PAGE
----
Q & R: Progressive Pentecostalism?

Here's the Q:

I am a United Methodist minister serving 2 small churches in the great plains. In 2011 I read “A New Kind of Christianity” and found new hope and purpose for my ministry! I heard you speak to the United Methodist clergy of the Great Plains Conference in Topeka in 2013.
Recently I was reading “The Age of the Spirit” by Phyllis Tickle. I found the material fascinating and exciting. In particular, I found it fascinating that Phyllis Tickle sees Pentecostalism as one branch of Emergence Christianity. I was also struck by her reflection on the problem of authority in E. C. Once we move beyond sola scripture, I believe that authority for E. C. could be found in collective discernment of the Holy Spirit instructions and guidance. This would mean that we would need to be open to charismatic renewal and to cultivate the gifts of the Spirit including prophesy and discernment of tongues. However, in general, my impression is that Pentecostal Christians tend to be biblical literalists and conservative on social issues (not exactly E. C.)
Do you see any examples of “progressive” Pentecostalism?

Here's the R:

Great question. Two quick thoughts in reply.

  1. Yes! There is an exciting "progressive Pentecostalism" taking shape. Pay attention to young leaders like Carlos Rodriguez and Jonathan Martin. Also pay attention to Latin American leaders affiliated with the Micah Challenge. I've met what I would call progressive Pentecostals in Africa, Asia, Latin America, Europe, and North America.
  2. Remember that just because traditional Pentecostals define "discernment of spirits" or "prophecy" in a certain way doesn't mean they got the definition right. I think part of what progressive Pentecostalism will include will be a fresh understanding of many of those gifts.

If you haven't read Harvey Cox's book on this subject, I think you'd find it helpful: The Future of Faith. Harvey's work, Phyllis's, and mine all have a lot in common.

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0 Comments2 Minutes

Q &R: School of Love?

Here's the Q:
Hello, Brian (or whomever is handling this message)!
Eight years ago Question #6 in your book A New Kind of Christianity: Ten Questions that Are Transforming the Faith thoroughly hooked my interest.  Ever since, I’ve worked on and read materials related to a church functioning as a ‘school of love’.  Then, recently, your newest book, The Great Spiritual Migration, was referenced in a Richard Rohr daily meditation; I promptly got a copy from our local library, finished reading it yesterday, and expect my copy from Amazon to arrive tomorrow.  In this book you provide a very comprehensive response to the question about ‘a church functioning as a school of love’.  I regret that it’s taken me more than a year to cross paths with the book.
With that as background, please respond to these two questions:
Question #1: Are you aware of and in touch with congregations in the USofA who (either inspired by your book, or on their own initiative) have such a ‘spiritual migration’ underway?  And if so, how many such congregations are there?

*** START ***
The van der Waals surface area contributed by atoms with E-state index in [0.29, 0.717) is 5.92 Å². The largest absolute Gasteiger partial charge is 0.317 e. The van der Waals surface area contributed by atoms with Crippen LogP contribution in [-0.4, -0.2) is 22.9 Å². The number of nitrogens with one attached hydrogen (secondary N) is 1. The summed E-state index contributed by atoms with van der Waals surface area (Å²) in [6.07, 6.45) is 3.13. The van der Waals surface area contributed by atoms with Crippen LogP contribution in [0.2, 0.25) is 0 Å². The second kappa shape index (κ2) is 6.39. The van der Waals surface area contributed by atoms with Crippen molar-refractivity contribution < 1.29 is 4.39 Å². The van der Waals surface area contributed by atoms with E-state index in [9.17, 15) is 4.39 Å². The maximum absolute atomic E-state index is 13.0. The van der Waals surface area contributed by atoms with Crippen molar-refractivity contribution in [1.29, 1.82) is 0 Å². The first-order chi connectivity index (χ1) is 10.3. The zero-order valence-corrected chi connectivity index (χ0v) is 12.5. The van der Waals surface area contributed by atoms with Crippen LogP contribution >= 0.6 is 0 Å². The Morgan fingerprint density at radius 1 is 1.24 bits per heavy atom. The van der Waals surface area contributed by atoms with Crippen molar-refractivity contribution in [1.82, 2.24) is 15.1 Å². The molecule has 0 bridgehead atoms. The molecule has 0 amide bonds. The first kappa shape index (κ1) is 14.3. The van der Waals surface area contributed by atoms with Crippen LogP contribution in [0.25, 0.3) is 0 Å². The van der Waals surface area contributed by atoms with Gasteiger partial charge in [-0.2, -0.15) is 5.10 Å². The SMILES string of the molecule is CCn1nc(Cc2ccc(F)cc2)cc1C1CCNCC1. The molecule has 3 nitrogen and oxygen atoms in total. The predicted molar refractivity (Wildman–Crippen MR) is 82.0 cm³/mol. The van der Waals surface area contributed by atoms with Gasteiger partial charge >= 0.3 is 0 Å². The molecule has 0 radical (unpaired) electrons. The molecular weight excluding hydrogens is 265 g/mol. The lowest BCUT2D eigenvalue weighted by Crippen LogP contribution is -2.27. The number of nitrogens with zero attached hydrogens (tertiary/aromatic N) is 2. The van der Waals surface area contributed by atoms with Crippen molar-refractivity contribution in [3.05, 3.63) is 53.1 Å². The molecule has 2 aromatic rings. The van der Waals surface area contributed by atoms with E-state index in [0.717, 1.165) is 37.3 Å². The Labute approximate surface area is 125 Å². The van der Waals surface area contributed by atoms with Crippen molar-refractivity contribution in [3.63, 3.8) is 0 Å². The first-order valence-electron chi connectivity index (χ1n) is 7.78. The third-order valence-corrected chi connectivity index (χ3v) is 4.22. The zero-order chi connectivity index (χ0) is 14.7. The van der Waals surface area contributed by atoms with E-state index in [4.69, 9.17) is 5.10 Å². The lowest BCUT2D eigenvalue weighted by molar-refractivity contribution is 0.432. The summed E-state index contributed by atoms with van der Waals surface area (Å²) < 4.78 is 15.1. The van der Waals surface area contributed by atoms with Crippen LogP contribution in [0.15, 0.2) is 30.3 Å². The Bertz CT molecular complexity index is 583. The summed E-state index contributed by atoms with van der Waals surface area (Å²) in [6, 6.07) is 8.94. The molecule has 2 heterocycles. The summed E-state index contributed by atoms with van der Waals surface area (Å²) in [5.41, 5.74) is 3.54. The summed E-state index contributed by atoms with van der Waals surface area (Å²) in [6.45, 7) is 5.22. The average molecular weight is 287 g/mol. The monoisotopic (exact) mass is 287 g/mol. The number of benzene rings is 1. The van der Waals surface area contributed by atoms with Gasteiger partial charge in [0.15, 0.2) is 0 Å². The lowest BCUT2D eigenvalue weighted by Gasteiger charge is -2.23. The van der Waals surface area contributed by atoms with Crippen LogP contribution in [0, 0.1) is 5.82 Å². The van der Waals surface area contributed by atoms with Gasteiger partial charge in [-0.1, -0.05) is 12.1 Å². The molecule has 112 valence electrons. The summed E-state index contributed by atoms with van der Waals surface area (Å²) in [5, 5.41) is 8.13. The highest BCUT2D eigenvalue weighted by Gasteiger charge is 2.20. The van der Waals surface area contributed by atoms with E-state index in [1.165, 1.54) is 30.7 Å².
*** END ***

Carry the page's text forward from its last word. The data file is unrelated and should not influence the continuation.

Question #2: Has any type of ‘information exchange’ among such congregations been established for sharing stories of success and/or failure, best- practices, etc.
BTW – I am a long-time member of a 40-year-old congregation in northwest Austin, Texas, which bears the name Triumphant Love.  My hope is that we’re a natural for participating in the type of migration you have so beautifully described.
Here's the R:
What great questions!
1. There are many, but not enough. More on this below. I keep finding more - across denominations, movements, etc. The problem is they are siloed in denominations and don't know each other yet. Which leads to #2 -
2. Convergence/Center for Progressive Renewal is an amazing pair of organizations seeking to fill this gap. I'm on their board and am working with them to develop the Convergence Leadership Project, the Convergence Music Project, and other initiatives.
Progress is slower than we'd like because so many congregations are "stuck" in denominational silos. My belief is that we need to build a multi-denominational movement of these forward-leaning congregations. Stay tuned!

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Q & R: Etermal Torment?

Here's the Q:

Leaders like you, Peter Enns, Richard Rohr, and Rob Bell have given voice to my soul which has known for years that there was something wrong with the ‘Greco Roman Narrative’ of fall, original sin, substitutional atonement, heaven, hell, etc. So thank you. I am all in with this ‘new kind of Christianity’.

So in that light, can you tell me what you do with Matthew 25? Jesus’ reference to eternal torment in these parables are troubling. Is there a book that might point me in the right direction?

Thank you for what you are doing-

Here's the R:

The book that I wrote on the subject of hell is called The Last Word and the Word After That.

A short thought that I explore in more detail in the book. So much of what Jesus does in his teaching, I believe, is not simply teaching. It is unteaching. It is deconstruction, disruption, and the overthrow of established assumptions. So if people assume that "good people" are those who eat the right foods, sleep with the right person, observe the right taboos and holidays and rituals, etc., Jesus comes along and flips the script. It's not the ritually pure ... but the compassionate. The point of the parable is not about the afterlife, but the good life. I hope that helps!